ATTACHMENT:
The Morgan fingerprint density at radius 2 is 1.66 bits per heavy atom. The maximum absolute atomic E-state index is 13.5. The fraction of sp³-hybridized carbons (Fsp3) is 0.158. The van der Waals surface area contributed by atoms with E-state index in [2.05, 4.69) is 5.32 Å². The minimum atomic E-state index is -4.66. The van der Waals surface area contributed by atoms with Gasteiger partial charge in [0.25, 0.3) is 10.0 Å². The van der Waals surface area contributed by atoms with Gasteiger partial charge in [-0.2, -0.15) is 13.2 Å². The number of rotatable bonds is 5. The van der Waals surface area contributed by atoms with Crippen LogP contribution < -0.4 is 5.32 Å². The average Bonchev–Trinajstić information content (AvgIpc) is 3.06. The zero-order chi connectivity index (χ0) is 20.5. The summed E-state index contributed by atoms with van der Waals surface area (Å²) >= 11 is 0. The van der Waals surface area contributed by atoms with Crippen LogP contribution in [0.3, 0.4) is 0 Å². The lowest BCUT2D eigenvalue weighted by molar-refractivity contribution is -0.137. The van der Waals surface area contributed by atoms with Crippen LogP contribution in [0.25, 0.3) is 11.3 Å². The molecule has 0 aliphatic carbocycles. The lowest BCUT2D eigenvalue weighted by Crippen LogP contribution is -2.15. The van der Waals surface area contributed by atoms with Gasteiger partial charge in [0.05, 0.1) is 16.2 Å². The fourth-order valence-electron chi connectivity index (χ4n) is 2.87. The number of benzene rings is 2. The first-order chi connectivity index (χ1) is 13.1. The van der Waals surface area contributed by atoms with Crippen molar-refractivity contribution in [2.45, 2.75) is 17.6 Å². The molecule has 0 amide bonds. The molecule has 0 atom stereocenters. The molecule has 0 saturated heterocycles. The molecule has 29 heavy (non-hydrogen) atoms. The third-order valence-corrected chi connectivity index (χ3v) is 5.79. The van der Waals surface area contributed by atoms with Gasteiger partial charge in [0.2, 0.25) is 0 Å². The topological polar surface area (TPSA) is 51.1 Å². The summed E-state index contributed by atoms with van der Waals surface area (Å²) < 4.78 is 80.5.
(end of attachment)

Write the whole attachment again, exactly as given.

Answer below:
The Morgan fingerprint density at radius 2 is 1.66 bits per heavy atom. The maximum absolute atomic E-state index is 13.5. The fraction of sp³-hybridized carbons (Fsp3) is 0.158. The van der Waals surface area contributed by atoms with E-state index in [2.05, 4.69) is 5.32 Å². The minimum atomic E-state index is -4.66. The van der Waals surface area contributed by atoms with Gasteiger partial charge in [0.25, 0.3) is 10.0 Å². The van der Waals surface area contributed by atoms with Gasteiger partial charge in [-0.2, -0.15) is 13.2 Å². The number of rotatable bonds is 5. The van der Waals surface area contributed by atoms with Crippen LogP contribution < -0.4 is 5.32 Å². The average Bonchev–Trinajstić information content (AvgIpc) is 3.06. The zero-order chi connectivity index (χ0) is 20.5. The summed E-state index contributed by atoms with van der Waals surface area (Å²) >= 11 is 0. The van der Waals surface area contributed by atoms with Crippen LogP contribution in [0.3, 0.4) is 0 Å². The lowest BCUT2D eigenvalue weighted by molar-refractivity contribution is -0.137. The van der Waals surface area contributed by atoms with Crippen LogP contribution in [0.25, 0.3) is 11.3 Å². The molecule has 0 aliphatic carbocycles. The lowest BCUT2D eigenvalue weighted by Crippen LogP contribution is -2.15. The van der Waals surface area contributed by atoms with Gasteiger partial charge in [0.05, 0.1) is 16.2 Å². The fourth-order valence-electron chi connectivity index (χ4n) is 2.87. The number of benzene rings is 2. The first-order chi connectivity index (χ1) is 13.1. The van der Waals surface area contributed by atoms with Crippen molar-refractivity contribution in [2.45, 2.75) is 17.6 Å². The molecule has 0 amide bonds. The molecule has 0 atom stereocenters. The molecule has 0 saturated heterocycles. The molecule has 29 heavy (non-hydrogen) atoms. The third-order valence-corrected chi connectivity index (χ3v) is 5.79. The van der Waals surface area contributed by atoms with Gasteiger partial charge in [0.2, 0.25) is 0 Å². The topological polar surface area (TPSA) is 51.1 Å². The summed E-state index contributed by atoms with van der Waals surface area (Å²) < 4.78 is 80.5.